For a while, Boynton was associated with Horace Kidder (later of the contracting firm Kidder & McCullough), but in the mid-1890s he was drawn by the building boom in Alaska and settled in Douglas. His final residence was in Seattle.

The Lueders house dining room is intact, as are the adjacent parlors. (photo: Daniella Thompson, 2006)

Boynton’s client on Albina Avenue was one of the San Franciscans lured to Berkeley by Strelinger. According to his daughter, Mrs. Frieda Frohwerk, Julius A. Lueders moved his family from San Francisco to Peralta Park because his wife wanted to live in the country. Born in Germany, he “had no use for the Prussian military system, so came to San Francisco in 1877.”

The Berkeley Daily Gazette columnist Hal Johnson interviewed Mrs. Frohwerk in 1947, at which time she divulged that her father “had learned the perfumery business in Germany by serving a four-year-apprenticeship to a leading chemist. He brought to California several formulas along with his family. In a few months he had worked up quite a business in perfumes in San Francisco. Interested in the life insurance business, he started his own life insurance company. And because he was particularly careful whom he insured, he prospered.”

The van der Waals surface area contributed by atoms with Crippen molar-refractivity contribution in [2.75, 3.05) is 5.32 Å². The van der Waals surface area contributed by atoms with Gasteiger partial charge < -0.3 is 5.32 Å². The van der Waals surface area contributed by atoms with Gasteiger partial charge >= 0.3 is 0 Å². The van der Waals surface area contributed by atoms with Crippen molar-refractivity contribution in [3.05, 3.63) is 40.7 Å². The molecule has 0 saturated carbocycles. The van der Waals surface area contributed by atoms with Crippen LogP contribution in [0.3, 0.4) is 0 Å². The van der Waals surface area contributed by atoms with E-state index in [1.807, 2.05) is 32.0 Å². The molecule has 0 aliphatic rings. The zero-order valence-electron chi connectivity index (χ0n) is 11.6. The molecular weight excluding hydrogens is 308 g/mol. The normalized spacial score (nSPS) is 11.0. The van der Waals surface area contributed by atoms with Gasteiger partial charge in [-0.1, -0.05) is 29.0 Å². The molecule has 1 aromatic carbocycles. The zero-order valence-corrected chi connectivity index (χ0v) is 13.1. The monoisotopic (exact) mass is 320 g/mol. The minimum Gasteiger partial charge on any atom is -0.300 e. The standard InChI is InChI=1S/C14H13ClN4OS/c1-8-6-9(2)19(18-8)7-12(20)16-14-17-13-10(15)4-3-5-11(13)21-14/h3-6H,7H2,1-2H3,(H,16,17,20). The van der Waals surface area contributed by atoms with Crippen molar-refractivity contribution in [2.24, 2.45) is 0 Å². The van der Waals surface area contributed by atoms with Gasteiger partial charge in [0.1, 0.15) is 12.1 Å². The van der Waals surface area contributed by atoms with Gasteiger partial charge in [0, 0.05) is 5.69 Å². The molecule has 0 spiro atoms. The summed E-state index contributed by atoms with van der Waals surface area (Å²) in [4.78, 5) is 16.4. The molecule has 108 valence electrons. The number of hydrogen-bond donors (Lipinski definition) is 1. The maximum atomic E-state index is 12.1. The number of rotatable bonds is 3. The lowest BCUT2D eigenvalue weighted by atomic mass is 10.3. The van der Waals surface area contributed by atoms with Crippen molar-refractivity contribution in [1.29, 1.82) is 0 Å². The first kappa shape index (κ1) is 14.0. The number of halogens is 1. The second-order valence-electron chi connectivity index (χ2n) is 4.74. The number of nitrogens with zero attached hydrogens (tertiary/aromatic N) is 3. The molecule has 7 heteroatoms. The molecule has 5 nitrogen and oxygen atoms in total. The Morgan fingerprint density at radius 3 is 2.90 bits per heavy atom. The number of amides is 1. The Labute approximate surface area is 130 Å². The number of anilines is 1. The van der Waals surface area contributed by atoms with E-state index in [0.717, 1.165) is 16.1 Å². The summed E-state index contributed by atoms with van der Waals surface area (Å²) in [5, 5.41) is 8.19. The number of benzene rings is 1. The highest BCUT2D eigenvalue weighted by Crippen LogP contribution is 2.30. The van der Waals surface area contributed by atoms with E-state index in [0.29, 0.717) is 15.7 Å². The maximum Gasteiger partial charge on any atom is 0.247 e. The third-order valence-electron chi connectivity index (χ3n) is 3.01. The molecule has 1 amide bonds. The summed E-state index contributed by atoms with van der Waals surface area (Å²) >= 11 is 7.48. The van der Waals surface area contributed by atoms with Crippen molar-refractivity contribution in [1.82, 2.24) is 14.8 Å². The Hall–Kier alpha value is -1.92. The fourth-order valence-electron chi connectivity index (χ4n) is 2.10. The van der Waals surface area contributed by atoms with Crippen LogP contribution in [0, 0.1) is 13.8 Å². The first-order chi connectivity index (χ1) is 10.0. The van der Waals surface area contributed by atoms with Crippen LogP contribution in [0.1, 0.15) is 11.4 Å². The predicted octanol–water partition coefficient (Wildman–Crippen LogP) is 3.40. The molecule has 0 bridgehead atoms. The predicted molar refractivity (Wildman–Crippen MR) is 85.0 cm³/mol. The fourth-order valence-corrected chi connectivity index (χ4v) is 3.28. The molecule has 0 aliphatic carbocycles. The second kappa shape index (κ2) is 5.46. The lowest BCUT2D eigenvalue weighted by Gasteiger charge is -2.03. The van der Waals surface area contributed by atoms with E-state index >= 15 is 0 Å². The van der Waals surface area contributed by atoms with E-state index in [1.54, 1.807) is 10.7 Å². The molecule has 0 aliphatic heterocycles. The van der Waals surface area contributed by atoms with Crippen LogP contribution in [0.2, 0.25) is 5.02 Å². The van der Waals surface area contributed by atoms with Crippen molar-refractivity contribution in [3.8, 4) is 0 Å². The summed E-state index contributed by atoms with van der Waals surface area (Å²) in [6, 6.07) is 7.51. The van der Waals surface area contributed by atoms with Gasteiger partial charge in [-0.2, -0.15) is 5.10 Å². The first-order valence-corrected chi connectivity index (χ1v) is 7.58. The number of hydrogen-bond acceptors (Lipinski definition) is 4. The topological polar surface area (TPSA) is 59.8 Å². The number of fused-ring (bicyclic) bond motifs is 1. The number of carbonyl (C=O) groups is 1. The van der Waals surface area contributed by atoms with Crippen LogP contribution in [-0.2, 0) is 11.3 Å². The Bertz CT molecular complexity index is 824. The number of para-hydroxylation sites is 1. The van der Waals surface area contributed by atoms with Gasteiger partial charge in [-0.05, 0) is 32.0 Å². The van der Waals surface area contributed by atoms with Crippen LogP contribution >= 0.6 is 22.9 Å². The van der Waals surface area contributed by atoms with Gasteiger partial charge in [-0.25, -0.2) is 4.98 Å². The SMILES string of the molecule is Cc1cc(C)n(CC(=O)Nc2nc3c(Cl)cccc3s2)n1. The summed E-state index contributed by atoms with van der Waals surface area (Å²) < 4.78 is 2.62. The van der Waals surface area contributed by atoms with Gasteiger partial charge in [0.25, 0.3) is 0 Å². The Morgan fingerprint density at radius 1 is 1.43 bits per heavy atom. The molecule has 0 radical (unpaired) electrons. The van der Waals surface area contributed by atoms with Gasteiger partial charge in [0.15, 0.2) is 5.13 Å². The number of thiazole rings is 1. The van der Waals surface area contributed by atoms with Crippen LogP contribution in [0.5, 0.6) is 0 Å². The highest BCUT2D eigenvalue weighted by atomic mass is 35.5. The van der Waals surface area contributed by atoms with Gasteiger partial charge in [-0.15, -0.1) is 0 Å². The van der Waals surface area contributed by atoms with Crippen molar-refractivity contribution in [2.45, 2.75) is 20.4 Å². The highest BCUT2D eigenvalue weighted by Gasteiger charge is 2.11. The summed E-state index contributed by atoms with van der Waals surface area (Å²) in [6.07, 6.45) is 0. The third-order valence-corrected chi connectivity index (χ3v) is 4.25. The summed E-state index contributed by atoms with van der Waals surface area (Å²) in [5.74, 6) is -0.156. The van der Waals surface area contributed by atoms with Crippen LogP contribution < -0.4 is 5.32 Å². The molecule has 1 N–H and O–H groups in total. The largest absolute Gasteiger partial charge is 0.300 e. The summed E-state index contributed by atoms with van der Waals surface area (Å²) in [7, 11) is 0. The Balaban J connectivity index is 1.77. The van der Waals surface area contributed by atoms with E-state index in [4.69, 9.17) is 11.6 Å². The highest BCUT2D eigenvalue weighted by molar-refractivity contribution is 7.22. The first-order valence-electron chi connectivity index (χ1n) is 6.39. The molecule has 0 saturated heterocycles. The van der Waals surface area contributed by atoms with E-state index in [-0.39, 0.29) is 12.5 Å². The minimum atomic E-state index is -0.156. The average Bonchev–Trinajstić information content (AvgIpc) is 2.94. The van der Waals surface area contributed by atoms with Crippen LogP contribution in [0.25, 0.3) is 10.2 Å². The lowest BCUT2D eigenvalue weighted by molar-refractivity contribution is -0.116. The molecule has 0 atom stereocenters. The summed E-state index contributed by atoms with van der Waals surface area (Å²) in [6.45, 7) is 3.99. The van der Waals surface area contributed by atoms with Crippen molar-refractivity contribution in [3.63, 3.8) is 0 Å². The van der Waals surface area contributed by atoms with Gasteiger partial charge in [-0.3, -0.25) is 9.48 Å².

Mrs. Frohwerk didn’t tell Johnson that her father was secretary of the Pacific Endowment League, a real-estate firm whose reputation was less than a stellar, and that the family finances were kept on an even keel through the exertions of her mother, Anna, a stern woman who operated a dress shop in San Francisco.

The Lueders house cost $4,900 and was second only to the Macbeth house, which came in at $6,900. In addition to ten rooms on the first and second floors, there was a third-story attic with four rooms and surmounted with a bell-shaped cupola. The three-acre lot was a block deep, extending from Albina to Fleurange Avenue (now Acton Street). The amenities included a gazebo, a large garden, a barn, and a well house with windmill. A gas plant on the premises provided illumination. The well water was still being used in 1947.

Salvaged materials give the kitchen an undefined period look. (photo: Daniella Thompson, 2006)